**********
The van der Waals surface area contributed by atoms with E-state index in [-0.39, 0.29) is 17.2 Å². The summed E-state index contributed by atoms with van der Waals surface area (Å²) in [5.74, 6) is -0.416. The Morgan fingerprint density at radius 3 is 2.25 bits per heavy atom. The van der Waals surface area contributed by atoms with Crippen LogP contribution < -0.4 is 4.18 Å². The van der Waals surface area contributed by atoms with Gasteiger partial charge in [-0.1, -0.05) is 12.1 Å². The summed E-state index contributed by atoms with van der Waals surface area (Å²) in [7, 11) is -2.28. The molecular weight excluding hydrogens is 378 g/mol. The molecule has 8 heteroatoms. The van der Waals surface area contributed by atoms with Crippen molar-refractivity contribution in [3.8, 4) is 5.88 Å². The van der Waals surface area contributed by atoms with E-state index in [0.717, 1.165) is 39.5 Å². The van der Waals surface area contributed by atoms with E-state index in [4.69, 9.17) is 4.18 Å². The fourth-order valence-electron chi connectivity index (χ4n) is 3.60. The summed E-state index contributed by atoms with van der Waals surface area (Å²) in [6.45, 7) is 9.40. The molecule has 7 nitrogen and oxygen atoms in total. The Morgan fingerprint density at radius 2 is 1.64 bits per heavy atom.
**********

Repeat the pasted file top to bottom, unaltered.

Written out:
The van der Waals surface area contributed by atoms with E-state index in [-0.39, 0.29) is 17.2 Å². The summed E-state index contributed by atoms with van der Waals surface area (Å²) in [5.74, 6) is -0.416. The Morgan fingerprint density at radius 3 is 2.25 bits per heavy atom. The van der Waals surface area contributed by atoms with Crippen LogP contribution < -0.4 is 4.18 Å². The van der Waals surface area contributed by atoms with Gasteiger partial charge in [-0.1, -0.05) is 12.1 Å². The summed E-state index contributed by atoms with van der Waals surface area (Å²) in [7, 11) is -2.28. The molecular weight excluding hydrogens is 378 g/mol. The molecule has 8 heteroatoms. The van der Waals surface area contributed by atoms with Crippen molar-refractivity contribution in [3.8, 4) is 5.88 Å². The van der Waals surface area contributed by atoms with E-state index in [0.717, 1.165) is 39.5 Å². The van der Waals surface area contributed by atoms with E-state index in [4.69, 9.17) is 4.18 Å². The fourth-order valence-electron chi connectivity index (χ4n) is 3.60. The summed E-state index contributed by atoms with van der Waals surface area (Å²) in [6.45, 7) is 9.40. The molecule has 7 nitrogen and oxygen atoms in total. The Morgan fingerprint density at radius 2 is 1.64 bits per heavy atom.